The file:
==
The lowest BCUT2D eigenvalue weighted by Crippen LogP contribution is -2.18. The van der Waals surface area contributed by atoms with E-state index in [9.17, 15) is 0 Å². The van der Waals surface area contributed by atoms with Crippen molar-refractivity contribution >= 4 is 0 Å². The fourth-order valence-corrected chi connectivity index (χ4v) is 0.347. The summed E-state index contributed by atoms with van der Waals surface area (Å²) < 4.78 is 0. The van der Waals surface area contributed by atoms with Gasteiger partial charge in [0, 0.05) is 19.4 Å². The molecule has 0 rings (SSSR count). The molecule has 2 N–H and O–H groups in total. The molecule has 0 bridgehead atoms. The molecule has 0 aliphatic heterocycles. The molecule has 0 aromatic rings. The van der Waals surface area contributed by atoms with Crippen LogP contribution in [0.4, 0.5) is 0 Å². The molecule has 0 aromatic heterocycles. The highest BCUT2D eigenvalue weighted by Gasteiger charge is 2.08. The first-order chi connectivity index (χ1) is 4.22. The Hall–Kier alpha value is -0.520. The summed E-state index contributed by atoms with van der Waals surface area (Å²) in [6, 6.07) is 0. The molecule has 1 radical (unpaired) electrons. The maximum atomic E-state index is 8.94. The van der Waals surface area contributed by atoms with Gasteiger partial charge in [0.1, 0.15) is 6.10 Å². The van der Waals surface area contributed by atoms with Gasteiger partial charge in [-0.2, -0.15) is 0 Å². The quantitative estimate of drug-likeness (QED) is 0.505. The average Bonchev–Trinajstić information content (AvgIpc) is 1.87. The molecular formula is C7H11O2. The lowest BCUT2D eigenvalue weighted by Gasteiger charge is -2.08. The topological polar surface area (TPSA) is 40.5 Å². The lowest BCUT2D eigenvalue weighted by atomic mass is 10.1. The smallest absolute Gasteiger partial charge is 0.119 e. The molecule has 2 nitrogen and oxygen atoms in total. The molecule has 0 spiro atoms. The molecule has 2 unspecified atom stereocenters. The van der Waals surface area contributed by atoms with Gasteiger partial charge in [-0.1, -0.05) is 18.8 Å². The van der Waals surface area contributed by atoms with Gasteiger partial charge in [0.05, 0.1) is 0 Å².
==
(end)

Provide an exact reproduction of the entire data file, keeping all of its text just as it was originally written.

The lowest BCUT2D eigenvalue weighted by Crippen LogP contribution is -2.18. The van der Waals surface area contributed by atoms with E-state index in [9.17, 15) is 0 Å². The van der Waals surface area contributed by atoms with Crippen molar-refractivity contribution >= 4 is 0 Å². The fourth-order valence-corrected chi connectivity index (χ4v) is 0.347. The summed E-state index contributed by atoms with van der Waals surface area (Å²) < 4.78 is 0. The van der Waals surface area contributed by atoms with Gasteiger partial charge in [0, 0.05) is 19.4 Å². The molecule has 0 rings (SSSR count). The molecule has 2 N–H and O–H groups in total. The molecule has 0 bridgehead atoms. The molecule has 0 aliphatic heterocycles. The molecule has 0 aromatic rings. The van der Waals surface area contributed by atoms with Crippen LogP contribution in [0.4, 0.5) is 0 Å². The molecule has 0 aromatic heterocycles. The highest BCUT2D eigenvalue weighted by Gasteiger charge is 2.08. The first-order chi connectivity index (χ1) is 4.22. The Hall–Kier alpha value is -0.520. The summed E-state index contributed by atoms with van der Waals surface area (Å²) in [6, 6.07) is 0. The molecule has 1 radical (unpaired) electrons. The maximum atomic E-state index is 8.94. The van der Waals surface area contributed by atoms with Gasteiger partial charge in [0.1, 0.15) is 6.10 Å². The van der Waals surface area contributed by atoms with Gasteiger partial charge in [-0.2, -0.15) is 0 Å². The quantitative estimate of drug-likeness (QED) is 0.505. The average Bonchev–Trinajstić information content (AvgIpc) is 1.87. The molecular formula is C7H11O2. The lowest BCUT2D eigenvalue weighted by Gasteiger charge is -2.08. The topological polar surface area (TPSA) is 40.5 Å². The lowest BCUT2D eigenvalue weighted by atomic mass is 10.1. The smallest absolute Gasteiger partial charge is 0.119 e. The molecule has 2 nitrogen and oxygen atoms in total. The molecule has 0 spiro atoms. The molecule has 2 unspecified atom stereocenters. The van der Waals surface area contributed by atoms with Gasteiger partial charge in [-0.1, -0.05) is 18.8 Å². The van der Waals surface area contributed by atoms with Gasteiger partial charge in [0.05, 0.1) is 0 Å².